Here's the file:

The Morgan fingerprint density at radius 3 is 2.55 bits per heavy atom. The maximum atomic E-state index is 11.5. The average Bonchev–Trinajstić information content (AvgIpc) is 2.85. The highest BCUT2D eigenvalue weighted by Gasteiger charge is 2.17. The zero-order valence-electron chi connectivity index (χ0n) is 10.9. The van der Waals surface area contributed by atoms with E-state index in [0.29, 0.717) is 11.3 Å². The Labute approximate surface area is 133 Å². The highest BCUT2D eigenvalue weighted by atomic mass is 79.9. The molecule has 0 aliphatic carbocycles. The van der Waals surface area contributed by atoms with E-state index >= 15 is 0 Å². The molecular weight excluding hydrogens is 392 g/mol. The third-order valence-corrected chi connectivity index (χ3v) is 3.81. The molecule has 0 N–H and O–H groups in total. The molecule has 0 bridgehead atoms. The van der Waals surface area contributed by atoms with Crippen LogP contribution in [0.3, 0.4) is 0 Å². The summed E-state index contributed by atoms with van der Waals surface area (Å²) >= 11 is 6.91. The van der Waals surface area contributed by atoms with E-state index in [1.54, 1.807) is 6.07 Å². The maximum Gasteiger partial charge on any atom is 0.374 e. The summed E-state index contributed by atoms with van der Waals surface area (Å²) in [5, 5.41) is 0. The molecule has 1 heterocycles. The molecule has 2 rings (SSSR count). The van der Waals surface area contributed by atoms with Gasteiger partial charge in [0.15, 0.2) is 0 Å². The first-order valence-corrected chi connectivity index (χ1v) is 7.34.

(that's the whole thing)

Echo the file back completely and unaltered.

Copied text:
The Morgan fingerprint density at radius 3 is 2.55 bits per heavy atom. The maximum atomic E-state index is 11.5. The average Bonchev–Trinajstić information content (AvgIpc) is 2.85. The highest BCUT2D eigenvalue weighted by Gasteiger charge is 2.17. The zero-order valence-electron chi connectivity index (χ0n) is 10.9. The van der Waals surface area contributed by atoms with E-state index in [0.29, 0.717) is 11.3 Å². The Labute approximate surface area is 133 Å². The highest BCUT2D eigenvalue weighted by atomic mass is 79.9. The molecule has 0 aliphatic carbocycles. The van der Waals surface area contributed by atoms with E-state index >= 15 is 0 Å². The molecular weight excluding hydrogens is 392 g/mol. The third-order valence-corrected chi connectivity index (χ3v) is 3.81. The molecule has 0 N–H and O–H groups in total. The molecule has 0 bridgehead atoms. The van der Waals surface area contributed by atoms with Crippen LogP contribution in [0.3, 0.4) is 0 Å². The summed E-state index contributed by atoms with van der Waals surface area (Å²) >= 11 is 6.91. The van der Waals surface area contributed by atoms with E-state index in [1.54, 1.807) is 6.07 Å². The maximum Gasteiger partial charge on any atom is 0.374 e. The summed E-state index contributed by atoms with van der Waals surface area (Å²) in [5, 5.41) is 0. The molecule has 1 heterocycles. The molecule has 2 rings (SSSR count). The van der Waals surface area contributed by atoms with Gasteiger partial charge in [0.15, 0.2) is 0 Å². The first-order valence-corrected chi connectivity index (χ1v) is 7.34.